Yeah, I think we can all agree to Never Forget. Seems like the thing to do. We’re Americans. And our country was attacked. So let’s stand together today, and Never Forget.
But what, exactly, are we Never Forgetting? And, more importantly, for what purpose? What is accomplished by our Never Forgetting?
We will Never Forget where we were, the horrific images seared into our brains, and the details of the suffering. We can’t possibly forget. We don’t need to remember to Never Forget, we just do it. And there’s probably not much good to come from this Never Forgetting, unless you’re into using these memories to stir anger into some steely resolve. Maybe that’s something, I guess.
We must Never Forget the victims, some will say, lest their deaths be in vain. I didn’t know anyone killed in the attacks on 9/11 – I know this makes me fortunate, and I consider myself so. I do know people who knew people who died that day. I know that the victims will not be forgotten by their friends, as long as those friends live. The victims will not be forgotten by their families for at least a couple generations, maybe longer.
As for dying in vain, does our Never Forgetting the victims really accomplish that? More on that shortly.
Should we Never Forget the hijackers? I think this would be a less-popular sentiment, at least in terms of the actual identities of the men. Most would probably agree that these men should be forgotten, so as to avoid any type of glorification or credit for their deeds. But, maybe, we should Never Forget that they were Muslim. Surely, there are many who would agree that this is closer to the crux of why we Never Forget. Islam is at war with western civilization, and we must remain ever vigilant.
Except, of course, that it really isn’t. There’s no disagreement that the attackers were indeed Muslim, but there’s no indication that radical terrorists make up more than a tiny fraction of the world’s largest religion. If Islam itself were truly at war with the West, well, I’m not sure I’d like our chances. But it is not.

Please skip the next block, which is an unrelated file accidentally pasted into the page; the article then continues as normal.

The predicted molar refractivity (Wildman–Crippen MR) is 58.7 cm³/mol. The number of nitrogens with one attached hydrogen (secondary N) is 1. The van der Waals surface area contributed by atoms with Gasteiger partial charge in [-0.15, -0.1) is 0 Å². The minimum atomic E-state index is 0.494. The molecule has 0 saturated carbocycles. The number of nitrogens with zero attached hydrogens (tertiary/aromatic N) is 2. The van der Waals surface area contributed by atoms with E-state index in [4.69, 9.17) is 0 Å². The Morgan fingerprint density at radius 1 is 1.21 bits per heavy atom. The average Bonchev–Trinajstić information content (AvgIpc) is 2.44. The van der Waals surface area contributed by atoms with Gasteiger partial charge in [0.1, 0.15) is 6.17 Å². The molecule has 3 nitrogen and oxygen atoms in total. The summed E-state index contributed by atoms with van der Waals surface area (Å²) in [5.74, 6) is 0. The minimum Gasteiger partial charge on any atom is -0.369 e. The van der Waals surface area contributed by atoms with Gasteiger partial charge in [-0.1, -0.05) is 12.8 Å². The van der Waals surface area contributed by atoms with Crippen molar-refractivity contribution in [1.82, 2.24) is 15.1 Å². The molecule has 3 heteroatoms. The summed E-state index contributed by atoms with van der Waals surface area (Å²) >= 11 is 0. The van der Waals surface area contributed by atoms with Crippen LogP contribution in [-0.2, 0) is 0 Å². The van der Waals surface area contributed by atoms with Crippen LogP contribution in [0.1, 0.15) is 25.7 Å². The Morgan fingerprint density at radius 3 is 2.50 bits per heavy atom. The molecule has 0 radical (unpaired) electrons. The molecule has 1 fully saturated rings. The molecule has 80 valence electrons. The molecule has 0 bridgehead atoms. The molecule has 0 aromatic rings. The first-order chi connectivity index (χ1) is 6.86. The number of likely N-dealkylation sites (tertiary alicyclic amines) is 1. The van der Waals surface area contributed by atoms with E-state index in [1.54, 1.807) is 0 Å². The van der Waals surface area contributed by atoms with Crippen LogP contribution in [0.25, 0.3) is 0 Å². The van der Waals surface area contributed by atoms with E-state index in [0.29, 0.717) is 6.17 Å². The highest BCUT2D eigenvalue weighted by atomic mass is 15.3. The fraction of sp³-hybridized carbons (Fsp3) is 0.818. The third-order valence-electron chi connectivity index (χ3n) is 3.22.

Here’s my proposal for what we should Never Forget: What did the 9/11 terrorists want?
From a 2012 piece by Mary Habeck (text bolded by me):
A speech by John Brennan in 2011 gives a detailed look at how the U.S. defines al Qaeda’s goals, proposing four separate objectives: first, to terrorize the U.S. into retreating from the world stage; second, to use long wars to financially bleed the U.S. while inflaming anti-American sentiment; third, to defend the rights of Muslims; and finally, claims al Qaeda has “a feckless delusion” and “grandiose vision” for global domination through a “violent Islamic caliphate.”
A look at the public and private statements of al Qaeda’s leaders supports the view that the group seeks to achieve far more than simply attacking the U.S. and its allies. In multiple statements, leaders like Zawahiri have consistently presented a series of objectives that al Qaeda is actively pursuing: liberating all “Muslim lands” from occupation by both non-Muslims and “apostate” rulers; imposing their version of sharia (Islamic law) on Muslims and non-Muslims alike in these lands; erecting then a state that they call the “caliphate;” and eventually making God’s word the highest. This phrase, which means many things to Muslims, signifies just one thing for the extremists: that the entire world is ruled by their version of sharia.
It is significant that al Qaeda’s lists of objectives do not mention attacking the United States or its allies. Rather, attacking the U.S. is presented as a way to achieve these goals, suggesting that U.S. evaluations of al Qaeda’s effectiveness have a serious error at their very foundation: a confusion of our enemy’s means and ends. The importance of this mistake cannot be understated. If al Qaeda’s main goal is to attack the U.S. and our current counter-terrorism (CT) efforts have prevented the group from doing so, then we have succeeded not only in saving lives, but also have found how to stop the terrorists entirely. If, on the other hand, killing Americans was just one of the methods that al Qaeda has been employing on its way to other, larger goals, then our CT work might have only partially thwarted the group and there might be other areas where they have been more successful in reaching their goals.
Of the four objectives Brennan ascribes to al Qaeda, the first two appear to be “mission accomplished.”
In my opinion, to ensure that the victims of 9/11 have not died in vain, we must Never Forget what our attackers wanted. And we must stand together and fight against that.